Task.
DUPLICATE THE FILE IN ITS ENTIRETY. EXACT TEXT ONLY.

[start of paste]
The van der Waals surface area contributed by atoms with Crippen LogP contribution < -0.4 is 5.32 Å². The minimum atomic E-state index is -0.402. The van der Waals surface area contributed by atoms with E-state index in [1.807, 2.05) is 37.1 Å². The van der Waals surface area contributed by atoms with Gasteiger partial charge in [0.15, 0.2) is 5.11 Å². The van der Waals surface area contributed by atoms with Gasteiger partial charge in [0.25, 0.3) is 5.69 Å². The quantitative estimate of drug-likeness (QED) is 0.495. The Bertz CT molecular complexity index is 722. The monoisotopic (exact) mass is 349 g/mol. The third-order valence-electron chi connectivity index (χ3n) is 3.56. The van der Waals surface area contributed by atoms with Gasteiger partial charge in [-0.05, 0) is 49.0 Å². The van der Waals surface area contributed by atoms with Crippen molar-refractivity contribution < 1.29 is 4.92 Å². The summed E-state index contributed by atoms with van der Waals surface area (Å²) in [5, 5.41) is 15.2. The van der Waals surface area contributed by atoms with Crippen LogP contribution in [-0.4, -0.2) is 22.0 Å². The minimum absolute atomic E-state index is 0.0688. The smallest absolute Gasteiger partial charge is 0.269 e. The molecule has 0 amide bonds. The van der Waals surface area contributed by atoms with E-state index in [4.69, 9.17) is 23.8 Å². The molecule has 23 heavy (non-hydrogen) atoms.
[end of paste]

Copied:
The van der Waals surface area contributed by atoms with Crippen LogP contribution < -0.4 is 5.32 Å². The minimum atomic E-state index is -0.402. The van der Waals surface area contributed by atoms with E-state index in [1.807, 2.05) is 37.1 Å². The van der Waals surface area contributed by atoms with Gasteiger partial charge in [0.15, 0.2) is 5.11 Å². The van der Waals surface area contributed by atoms with Gasteiger partial charge in [0.25, 0.3) is 5.69 Å². The quantitative estimate of drug-likeness (QED) is 0.495. The Bertz CT molecular complexity index is 722. The monoisotopic (exact) mass is 349 g/mol. The third-order valence-electron chi connectivity index (χ3n) is 3.56. The van der Waals surface area contributed by atoms with Gasteiger partial charge in [-0.05, 0) is 49.0 Å². The van der Waals surface area contributed by atoms with Crippen molar-refractivity contribution < 1.29 is 4.92 Å². The summed E-state index contributed by atoms with van der Waals surface area (Å²) in [5, 5.41) is 15.2. The van der Waals surface area contributed by atoms with Crippen LogP contribution in [-0.4, -0.2) is 22.0 Å². The minimum absolute atomic E-state index is 0.0688. The smallest absolute Gasteiger partial charge is 0.269 e. The molecule has 0 amide bonds. The van der Waals surface area contributed by atoms with E-state index in [4.69, 9.17) is 23.8 Å². The molecule has 23 heavy (non-hydrogen) atoms.